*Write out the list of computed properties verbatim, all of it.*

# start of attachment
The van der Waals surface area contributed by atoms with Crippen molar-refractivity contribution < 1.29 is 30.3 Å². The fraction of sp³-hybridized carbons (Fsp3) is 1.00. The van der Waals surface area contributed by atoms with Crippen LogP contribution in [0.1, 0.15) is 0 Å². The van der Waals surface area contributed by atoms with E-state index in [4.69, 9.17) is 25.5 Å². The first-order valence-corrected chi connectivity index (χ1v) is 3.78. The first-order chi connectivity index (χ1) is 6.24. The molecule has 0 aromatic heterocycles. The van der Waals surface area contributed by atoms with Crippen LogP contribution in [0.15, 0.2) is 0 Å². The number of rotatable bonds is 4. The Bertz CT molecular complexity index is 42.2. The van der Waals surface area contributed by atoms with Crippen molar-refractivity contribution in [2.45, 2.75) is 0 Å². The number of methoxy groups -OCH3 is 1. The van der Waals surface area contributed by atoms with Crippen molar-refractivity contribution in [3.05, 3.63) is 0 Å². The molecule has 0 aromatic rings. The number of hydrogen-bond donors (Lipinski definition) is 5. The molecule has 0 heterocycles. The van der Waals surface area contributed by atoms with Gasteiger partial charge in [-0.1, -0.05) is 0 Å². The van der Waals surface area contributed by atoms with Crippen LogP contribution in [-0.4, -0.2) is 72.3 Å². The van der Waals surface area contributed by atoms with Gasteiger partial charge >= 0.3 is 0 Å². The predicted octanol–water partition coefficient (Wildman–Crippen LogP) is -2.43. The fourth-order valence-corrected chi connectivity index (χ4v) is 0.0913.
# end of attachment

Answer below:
The van der Waals surface area contributed by atoms with Crippen molar-refractivity contribution < 1.29 is 30.3 Å². The fraction of sp³-hybridized carbons (Fsp3) is 1.00. The van der Waals surface area contributed by atoms with Crippen LogP contribution in [0.1, 0.15) is 0 Å². The van der Waals surface area contributed by atoms with E-state index in [4.69, 9.17) is 25.5 Å². The first-order valence-corrected chi connectivity index (χ1v) is 3.78. The first-order chi connectivity index (χ1) is 6.24. The molecule has 0 aromatic heterocycles. The van der Waals surface area contributed by atoms with Crippen LogP contribution in [0.15, 0.2) is 0 Å². The number of rotatable bonds is 4. The Bertz CT molecular complexity index is 42.2. The van der Waals surface area contributed by atoms with Crippen molar-refractivity contribution in [2.45, 2.75) is 0 Å². The number of methoxy groups -OCH3 is 1. The van der Waals surface area contributed by atoms with Crippen molar-refractivity contribution in [3.05, 3.63) is 0 Å². The molecule has 0 aromatic rings. The number of hydrogen-bond donors (Lipinski definition) is 5. The molecule has 0 heterocycles. The van der Waals surface area contributed by atoms with Gasteiger partial charge in [-0.1, -0.05) is 0 Å². The van der Waals surface area contributed by atoms with Crippen LogP contribution in [-0.4, -0.2) is 72.3 Å². The van der Waals surface area contributed by atoms with Gasteiger partial charge >= 0.3 is 0 Å². The predicted octanol–water partition coefficient (Wildman–Crippen LogP) is -2.43. The fourth-order valence-corrected chi connectivity index (χ4v) is 0.0913.